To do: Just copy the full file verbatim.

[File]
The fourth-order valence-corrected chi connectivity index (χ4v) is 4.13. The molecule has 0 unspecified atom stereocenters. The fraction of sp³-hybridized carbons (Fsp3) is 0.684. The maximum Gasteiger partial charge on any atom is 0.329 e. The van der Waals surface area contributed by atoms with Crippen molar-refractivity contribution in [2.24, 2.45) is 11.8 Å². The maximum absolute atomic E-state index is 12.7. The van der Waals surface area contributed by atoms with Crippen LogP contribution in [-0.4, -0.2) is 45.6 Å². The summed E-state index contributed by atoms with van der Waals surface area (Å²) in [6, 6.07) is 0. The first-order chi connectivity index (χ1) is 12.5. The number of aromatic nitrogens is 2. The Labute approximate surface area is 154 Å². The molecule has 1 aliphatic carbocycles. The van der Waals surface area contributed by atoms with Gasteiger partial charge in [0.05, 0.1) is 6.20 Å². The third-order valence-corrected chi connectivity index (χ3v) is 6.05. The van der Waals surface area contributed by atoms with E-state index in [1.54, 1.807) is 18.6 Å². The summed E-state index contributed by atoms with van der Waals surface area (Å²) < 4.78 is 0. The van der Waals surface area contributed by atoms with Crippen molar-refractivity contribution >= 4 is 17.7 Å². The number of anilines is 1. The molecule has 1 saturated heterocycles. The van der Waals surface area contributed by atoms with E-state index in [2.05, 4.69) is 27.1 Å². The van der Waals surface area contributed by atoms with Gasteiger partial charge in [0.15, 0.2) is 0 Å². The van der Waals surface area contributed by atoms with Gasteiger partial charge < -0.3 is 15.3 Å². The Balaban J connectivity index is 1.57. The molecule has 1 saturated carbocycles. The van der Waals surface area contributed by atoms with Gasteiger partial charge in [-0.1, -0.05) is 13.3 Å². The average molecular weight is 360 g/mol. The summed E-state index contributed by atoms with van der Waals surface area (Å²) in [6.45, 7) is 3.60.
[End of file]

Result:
The fourth-order valence-corrected chi connectivity index (χ4v) is 4.13. The molecule has 0 unspecified atom stereocenters. The fraction of sp³-hybridized carbons (Fsp3) is 0.684. The maximum Gasteiger partial charge on any atom is 0.329 e. The van der Waals surface area contributed by atoms with Crippen molar-refractivity contribution in [2.24, 2.45) is 11.8 Å². The maximum absolute atomic E-state index is 12.7. The van der Waals surface area contributed by atoms with Crippen LogP contribution in [-0.4, -0.2) is 45.6 Å². The summed E-state index contributed by atoms with van der Waals surface area (Å²) in [6, 6.07) is 0. The first-order chi connectivity index (χ1) is 12.5. The number of aromatic nitrogens is 2. The Labute approximate surface area is 154 Å². The molecule has 1 aliphatic carbocycles. The van der Waals surface area contributed by atoms with Gasteiger partial charge in [0.05, 0.1) is 6.20 Å². The third-order valence-corrected chi connectivity index (χ3v) is 6.05. The van der Waals surface area contributed by atoms with E-state index in [1.54, 1.807) is 18.6 Å². The summed E-state index contributed by atoms with van der Waals surface area (Å²) < 4.78 is 0. The van der Waals surface area contributed by atoms with Crippen molar-refractivity contribution >= 4 is 17.7 Å². The number of anilines is 1. The molecule has 1 saturated heterocycles. The van der Waals surface area contributed by atoms with E-state index in [2.05, 4.69) is 27.1 Å². The van der Waals surface area contributed by atoms with Gasteiger partial charge in [0.15, 0.2) is 0 Å². The van der Waals surface area contributed by atoms with Gasteiger partial charge < -0.3 is 15.3 Å². The Balaban J connectivity index is 1.57. The molecule has 1 saturated carbocycles. The van der Waals surface area contributed by atoms with Gasteiger partial charge in [-0.1, -0.05) is 13.3 Å². The average molecular weight is 360 g/mol. The summed E-state index contributed by atoms with van der Waals surface area (Å²) in [6.45, 7) is 3.60.